Biggie's "Party & Bullshit" Fair Use of 1960s Song; 2nd Cir.

Oyewole v. Ora, No. 18-1311 (2nd Cir. 9/4/19)

The Second Circuit affirmed (in a summary order) the lower court’s conclusion that the Notorious B.I.G.’s 1993 song Party And Bullshit was fair use when it sampled the plaintiff’s 1968 song, whose lyrics included the phrase “party and bullshit”

Evidence Of Copying By Steve Winwood Inadmissible; 6th Cir. Affirms

Parker, et al. v. Winwood, et al., No. 18-5305 (6th Cir. 9/17/19).

6th Circuit affirms district court’s finding that the plaintiffs, who alleged the Spencer Davis Group’s famous 1966 song Gimme Some Lovin’ infringed the bass-line in their song from the prior year, failed to submit admissible evidence that Steve Winwood copied the work. The Court also affirmed the finding that the court lacked jurisdiction over one of the defendants, who resides in the UK. The evidence at issue was found to be hearsay: interviews with Steve Winwood. The Court also rejected arguments of striking similarity, which were not timely raised. Notably, there was a strong dissent, which focused on the plaintiffs’ expert report concerning the similarity of the works and observed that there is a “fine line” between inspiration and infringement.

NWA Infringement Claims Trimmed To Composition Only, But Court Does Not Adopt 3-Year Damages Limitation

Mitchel v. Capitol Records, 3:15-CV-00174-JHM (W.D. Ky. Dec. 18, 2017).

Plaintiff alleges infringement of his 1977 song in the 1989 NWA rap song "Striaght Outta Compton."  Defendants made two motions for partial summary judgment.  First, the defendants argued that plaintiff is precluded from recovering any damages for infringements that occurred more than three years prior to his filing of the law suit, as barred by the statute of limitations.  Second, defendants argued that plaintiff did not own the sound recording for his song (only the musical composition) and thus could not recover for any infringement of the sound recording.  The former motion was denied, and the latter was granted.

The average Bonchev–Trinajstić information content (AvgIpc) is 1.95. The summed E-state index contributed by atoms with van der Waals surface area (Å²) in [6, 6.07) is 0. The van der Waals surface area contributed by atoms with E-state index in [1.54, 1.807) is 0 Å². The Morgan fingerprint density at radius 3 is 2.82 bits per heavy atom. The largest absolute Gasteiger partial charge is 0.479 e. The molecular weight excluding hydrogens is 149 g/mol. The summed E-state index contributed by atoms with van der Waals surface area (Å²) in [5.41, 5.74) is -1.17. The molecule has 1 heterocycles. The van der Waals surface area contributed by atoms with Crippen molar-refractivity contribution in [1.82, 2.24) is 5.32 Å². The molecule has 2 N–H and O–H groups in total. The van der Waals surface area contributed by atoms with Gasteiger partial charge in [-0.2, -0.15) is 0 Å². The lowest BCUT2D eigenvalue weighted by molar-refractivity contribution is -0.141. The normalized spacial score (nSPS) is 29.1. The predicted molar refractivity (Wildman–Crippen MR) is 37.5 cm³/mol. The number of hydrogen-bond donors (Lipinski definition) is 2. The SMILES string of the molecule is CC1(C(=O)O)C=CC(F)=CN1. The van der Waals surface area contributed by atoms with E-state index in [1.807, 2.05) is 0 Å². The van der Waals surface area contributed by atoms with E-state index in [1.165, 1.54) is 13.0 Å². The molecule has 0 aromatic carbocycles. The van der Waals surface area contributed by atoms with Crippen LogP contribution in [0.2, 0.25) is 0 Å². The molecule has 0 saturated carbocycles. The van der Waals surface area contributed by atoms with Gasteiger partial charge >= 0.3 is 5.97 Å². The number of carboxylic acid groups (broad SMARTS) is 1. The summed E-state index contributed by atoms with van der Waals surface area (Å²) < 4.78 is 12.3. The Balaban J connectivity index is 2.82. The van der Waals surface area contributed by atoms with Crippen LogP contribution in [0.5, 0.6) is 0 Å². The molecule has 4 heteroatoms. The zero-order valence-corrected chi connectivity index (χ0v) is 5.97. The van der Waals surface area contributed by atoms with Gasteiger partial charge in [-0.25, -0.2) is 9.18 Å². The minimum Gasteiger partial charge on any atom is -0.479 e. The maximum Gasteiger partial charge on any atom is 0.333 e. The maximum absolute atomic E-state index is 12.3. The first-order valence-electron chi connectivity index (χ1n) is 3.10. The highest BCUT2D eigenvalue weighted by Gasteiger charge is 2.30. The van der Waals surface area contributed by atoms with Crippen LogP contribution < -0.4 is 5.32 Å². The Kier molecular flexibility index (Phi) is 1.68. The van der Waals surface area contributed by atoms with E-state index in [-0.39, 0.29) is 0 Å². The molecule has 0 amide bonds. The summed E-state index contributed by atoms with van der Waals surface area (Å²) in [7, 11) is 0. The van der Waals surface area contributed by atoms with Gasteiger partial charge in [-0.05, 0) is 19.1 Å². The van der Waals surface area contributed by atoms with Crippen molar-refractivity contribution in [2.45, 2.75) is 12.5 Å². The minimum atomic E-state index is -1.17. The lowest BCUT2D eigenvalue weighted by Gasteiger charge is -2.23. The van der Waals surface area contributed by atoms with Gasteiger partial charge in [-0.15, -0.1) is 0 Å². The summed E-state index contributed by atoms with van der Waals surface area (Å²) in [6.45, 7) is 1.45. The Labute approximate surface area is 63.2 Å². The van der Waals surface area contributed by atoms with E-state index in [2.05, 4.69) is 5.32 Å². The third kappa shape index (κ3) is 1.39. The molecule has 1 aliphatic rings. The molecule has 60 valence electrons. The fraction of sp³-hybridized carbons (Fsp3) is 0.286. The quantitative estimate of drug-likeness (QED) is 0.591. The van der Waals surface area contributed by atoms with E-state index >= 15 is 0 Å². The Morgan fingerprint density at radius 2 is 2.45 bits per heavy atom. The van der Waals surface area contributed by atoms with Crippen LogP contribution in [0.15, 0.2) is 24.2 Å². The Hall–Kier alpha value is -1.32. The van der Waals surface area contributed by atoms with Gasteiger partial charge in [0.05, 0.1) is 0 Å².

As to the statute of limitations defense, the Court held that notwithstanding the Supreme Court's Petrella decision, Sixth Circuit precedent "defines accrual of a copyright claim as occurring when the plaintiff “knew of the potential violation or is chargeable with such knowledge.”  Continuing, "When the [Petrella] opinion is read in conjunction with footnote 4, which acknowledges that most circuits will modify this rule so as to focus on the date of 'discovery' as opposed to the date of 'occurrence,' then Petrella reiterates what the Sixth Circuit already requires: that damages be limited to those claims for infringement that accrued within three years of the initiation of the suit, with accrual being determined by the rules of the 8 circuit (until the Supreme Court “passe[s] on the question')."  Because Plaintiff had presented evidence that his claim did not accrue until 2014 (when it was allegedly discovered), his claim was not time-barred.

As to the sound recording, the Court held that defendant had provided proof that plaintiff did not own the sound recording.  The plaintiff's evidence (e.g., a mechanical license agreement) at best established his ownership of the musical work/composition.

Rick Ross "Hustlin'" Case Revived After 11th Cir. Holds Copyright Registrations Should Not Have Been Invalidated Absent Proof Of Scienter

Roberts v. Gordy, No. 16-12284 (11th Cir. Dec. 15, 2017).

The 11th Circuit held that, in a case brought by hip-hop artists over the use of their song "Hustlin'" in the dance song "Party Rock Anthem," the lower Court erred in invalidating the plaintiffs' copyright registrations.  The District Court had sua sponte raised the issue of invalid copyright registrations and failure to demonstrate ownership in dismissing the case at summary judgment.

First, the Appellate Court held that invalidity was not raised as an affirmative defense, and therefore should not have been the basis for dismissal, as it was waived by the defendants.  Second, the Appellate Court held that the lower court applied the wrong standard -- specifically on the element of scienter -- in finding that there had been a fraud on the copyright office in obtaining the registrations.  

Rappers are skilled in poetry and rhythm—not necessarily in proper copyright registration procedures. While error is not generally a strong legal argument, it is a sufficient counter to a claim of Fraud on the Copyright Office. This is not a case where Rapper A attended a Rapper B concert, heard a delightful song, stole the composition, and fraudulently registered it with the Copyright Office—far from it. There is no dispute by any party that Appellants authored and created Hustlin’, and there is no dispute that they continue to receive the writers’ share of royalties from their musical composition. Furthermore, Appellees never proffered any argument or theory as to why Appellants would attempt to deceive the Copyright Office, when they are, in fact, the undisputed authors. As indicated by the absence of any sort of motive for deception, the errors made in each of the registrations were done in good faith. As portions of the ownership interest were acquired by record companies, those companies— incorrectly, but in good faith—filed for a new registration to protect their newly acquired interests presumably under the assumption that no previous registration had been filed.